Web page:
K –   KINDNESS        I’ll respond with kindness. 

In my last post, I offered a formula for elevating your emotions from anger to compassion.  Once you have reached that state of mind, you want your deep love and good intentions to shine through.  A calm, firm, serious tone can also be a kind and gentle one.  Even if your child is blaming you and expressing hateful feelings, remember that adolescence can be extremely stressful and confusing.  Recall that kids have immature judgment and poor emotional control.  Remember how patiently you treated your child when she was first learning to walk?  Now she is learning to cope with stress and anxiety.  She needs your kind patience now just as she did then.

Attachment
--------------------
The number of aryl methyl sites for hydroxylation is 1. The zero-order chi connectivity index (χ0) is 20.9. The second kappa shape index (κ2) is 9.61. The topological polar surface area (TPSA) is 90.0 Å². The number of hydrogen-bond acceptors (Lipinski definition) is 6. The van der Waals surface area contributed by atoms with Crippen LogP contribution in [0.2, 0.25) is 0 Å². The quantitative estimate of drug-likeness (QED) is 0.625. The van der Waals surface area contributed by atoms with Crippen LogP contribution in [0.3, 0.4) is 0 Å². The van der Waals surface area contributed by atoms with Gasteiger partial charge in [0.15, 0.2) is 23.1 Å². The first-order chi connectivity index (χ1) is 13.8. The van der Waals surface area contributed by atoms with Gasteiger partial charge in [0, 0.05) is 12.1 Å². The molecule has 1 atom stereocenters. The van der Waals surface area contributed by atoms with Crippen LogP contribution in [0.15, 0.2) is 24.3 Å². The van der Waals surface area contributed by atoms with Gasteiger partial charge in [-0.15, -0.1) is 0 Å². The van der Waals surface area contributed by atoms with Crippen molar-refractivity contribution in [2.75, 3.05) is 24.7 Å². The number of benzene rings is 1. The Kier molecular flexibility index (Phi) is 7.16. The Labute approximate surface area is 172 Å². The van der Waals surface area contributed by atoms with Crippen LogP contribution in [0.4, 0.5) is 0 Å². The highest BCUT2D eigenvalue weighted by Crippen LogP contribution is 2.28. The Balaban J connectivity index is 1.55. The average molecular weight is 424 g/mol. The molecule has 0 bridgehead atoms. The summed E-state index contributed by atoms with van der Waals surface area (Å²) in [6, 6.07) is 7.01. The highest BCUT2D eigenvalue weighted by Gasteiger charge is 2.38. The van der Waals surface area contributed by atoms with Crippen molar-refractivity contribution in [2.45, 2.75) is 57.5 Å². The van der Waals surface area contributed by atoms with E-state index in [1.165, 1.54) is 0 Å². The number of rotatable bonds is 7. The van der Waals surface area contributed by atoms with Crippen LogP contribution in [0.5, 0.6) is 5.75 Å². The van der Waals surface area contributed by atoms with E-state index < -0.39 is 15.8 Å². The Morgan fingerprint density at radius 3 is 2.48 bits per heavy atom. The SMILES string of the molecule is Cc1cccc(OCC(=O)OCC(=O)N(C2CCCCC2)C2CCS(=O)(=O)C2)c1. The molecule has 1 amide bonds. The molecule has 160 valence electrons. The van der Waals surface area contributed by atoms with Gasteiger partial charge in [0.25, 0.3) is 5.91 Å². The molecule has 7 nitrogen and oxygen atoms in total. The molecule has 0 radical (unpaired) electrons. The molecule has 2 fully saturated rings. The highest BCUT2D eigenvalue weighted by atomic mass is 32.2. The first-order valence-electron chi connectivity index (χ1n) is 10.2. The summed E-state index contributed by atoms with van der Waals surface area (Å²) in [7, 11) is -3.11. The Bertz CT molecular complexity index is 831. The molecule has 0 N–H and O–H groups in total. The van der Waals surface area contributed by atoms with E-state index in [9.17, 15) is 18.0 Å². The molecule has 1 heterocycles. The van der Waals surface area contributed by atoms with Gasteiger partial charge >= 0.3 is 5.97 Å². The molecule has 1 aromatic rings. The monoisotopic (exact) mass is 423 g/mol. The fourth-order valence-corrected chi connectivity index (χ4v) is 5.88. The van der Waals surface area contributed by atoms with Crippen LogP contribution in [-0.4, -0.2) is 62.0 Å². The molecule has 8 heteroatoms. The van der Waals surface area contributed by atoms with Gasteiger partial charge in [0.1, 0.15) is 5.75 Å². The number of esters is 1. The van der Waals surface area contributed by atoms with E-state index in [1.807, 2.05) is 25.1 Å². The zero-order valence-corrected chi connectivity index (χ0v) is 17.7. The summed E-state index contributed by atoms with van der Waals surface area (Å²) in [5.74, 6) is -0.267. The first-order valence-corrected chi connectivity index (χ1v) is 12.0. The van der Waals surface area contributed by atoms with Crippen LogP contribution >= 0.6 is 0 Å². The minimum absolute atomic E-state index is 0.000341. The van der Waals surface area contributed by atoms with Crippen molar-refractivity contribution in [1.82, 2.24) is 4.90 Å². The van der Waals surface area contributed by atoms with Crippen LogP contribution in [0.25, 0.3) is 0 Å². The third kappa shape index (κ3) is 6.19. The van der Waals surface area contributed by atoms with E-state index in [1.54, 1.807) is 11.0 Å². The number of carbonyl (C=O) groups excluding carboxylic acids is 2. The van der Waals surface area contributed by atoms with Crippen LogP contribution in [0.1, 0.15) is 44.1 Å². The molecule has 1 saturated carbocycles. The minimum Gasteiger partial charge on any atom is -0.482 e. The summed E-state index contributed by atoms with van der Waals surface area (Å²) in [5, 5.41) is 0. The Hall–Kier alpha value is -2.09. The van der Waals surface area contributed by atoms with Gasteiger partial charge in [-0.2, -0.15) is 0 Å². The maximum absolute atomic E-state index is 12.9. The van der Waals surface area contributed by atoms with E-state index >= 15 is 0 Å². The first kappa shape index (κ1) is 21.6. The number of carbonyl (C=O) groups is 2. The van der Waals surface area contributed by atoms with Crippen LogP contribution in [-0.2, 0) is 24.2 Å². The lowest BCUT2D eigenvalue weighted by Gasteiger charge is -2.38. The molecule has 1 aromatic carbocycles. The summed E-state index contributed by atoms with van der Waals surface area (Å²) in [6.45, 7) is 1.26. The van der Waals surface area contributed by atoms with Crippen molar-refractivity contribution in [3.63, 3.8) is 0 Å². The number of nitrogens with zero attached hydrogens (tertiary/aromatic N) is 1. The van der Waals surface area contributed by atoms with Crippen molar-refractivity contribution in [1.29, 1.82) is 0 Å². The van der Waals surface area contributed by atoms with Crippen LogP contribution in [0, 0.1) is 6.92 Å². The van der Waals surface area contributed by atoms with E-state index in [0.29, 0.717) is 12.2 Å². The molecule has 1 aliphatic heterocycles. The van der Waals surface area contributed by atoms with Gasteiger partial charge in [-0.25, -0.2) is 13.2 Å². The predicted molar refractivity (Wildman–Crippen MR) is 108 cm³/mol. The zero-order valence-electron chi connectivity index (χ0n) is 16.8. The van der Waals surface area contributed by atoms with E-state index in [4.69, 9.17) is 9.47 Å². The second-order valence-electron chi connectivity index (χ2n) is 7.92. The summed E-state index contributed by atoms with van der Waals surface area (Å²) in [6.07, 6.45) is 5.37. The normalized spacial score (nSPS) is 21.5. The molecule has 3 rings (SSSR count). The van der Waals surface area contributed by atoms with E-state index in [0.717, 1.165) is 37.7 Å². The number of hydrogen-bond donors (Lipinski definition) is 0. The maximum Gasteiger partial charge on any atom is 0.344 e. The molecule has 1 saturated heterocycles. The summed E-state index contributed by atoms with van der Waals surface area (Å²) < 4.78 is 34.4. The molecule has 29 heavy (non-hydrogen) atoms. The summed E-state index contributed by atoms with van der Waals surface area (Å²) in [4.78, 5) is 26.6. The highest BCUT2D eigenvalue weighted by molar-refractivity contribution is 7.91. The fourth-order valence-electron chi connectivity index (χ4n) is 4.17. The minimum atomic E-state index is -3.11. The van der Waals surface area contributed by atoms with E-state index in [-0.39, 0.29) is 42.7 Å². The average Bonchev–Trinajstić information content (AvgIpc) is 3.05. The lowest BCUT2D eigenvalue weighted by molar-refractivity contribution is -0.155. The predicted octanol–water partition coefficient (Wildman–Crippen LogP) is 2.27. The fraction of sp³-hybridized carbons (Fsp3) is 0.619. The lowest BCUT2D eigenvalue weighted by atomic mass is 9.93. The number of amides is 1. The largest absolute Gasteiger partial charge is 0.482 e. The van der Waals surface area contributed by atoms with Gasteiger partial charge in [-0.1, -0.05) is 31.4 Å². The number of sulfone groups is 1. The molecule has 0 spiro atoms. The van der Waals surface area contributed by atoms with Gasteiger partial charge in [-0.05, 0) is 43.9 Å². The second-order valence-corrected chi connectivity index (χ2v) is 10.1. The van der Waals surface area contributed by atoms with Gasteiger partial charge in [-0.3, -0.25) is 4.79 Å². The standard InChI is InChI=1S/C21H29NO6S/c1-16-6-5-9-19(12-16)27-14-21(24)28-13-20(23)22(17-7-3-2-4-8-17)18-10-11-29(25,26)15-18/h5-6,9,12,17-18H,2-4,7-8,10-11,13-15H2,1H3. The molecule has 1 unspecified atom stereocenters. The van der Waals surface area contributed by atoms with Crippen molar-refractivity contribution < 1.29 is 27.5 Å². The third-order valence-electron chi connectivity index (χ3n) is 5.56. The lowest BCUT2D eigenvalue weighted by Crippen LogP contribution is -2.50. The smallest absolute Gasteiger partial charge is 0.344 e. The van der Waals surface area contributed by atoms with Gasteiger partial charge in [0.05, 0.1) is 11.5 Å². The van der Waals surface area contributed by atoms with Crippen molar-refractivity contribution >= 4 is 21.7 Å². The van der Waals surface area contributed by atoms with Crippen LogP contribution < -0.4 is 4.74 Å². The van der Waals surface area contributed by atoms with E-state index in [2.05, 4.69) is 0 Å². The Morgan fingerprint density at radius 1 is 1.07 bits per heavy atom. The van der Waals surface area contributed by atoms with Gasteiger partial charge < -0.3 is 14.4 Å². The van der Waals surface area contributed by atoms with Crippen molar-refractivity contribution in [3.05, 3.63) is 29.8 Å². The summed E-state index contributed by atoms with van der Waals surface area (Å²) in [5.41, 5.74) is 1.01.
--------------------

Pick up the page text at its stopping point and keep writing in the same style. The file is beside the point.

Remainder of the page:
You might also reassure your child that it’s normal for teens to feel things strongly and to “fly off the handle” before they think.  While your child may not be in the mood for a lecture on brain development, it may reassure her to know that she is not evil or crazy when she loses her temper.  When she has ugly feelings and says cruel things, she may fear that she is a bad person.  Reassure her that interpreting and managing feelings are skills that come with practice – and that most adults are still learning them.  Strategy is the key, and setting policy is a way of designing a strategy.


S – SOLUTION          I’ll insist that we find a solution.

You must absolutely insist on a solution.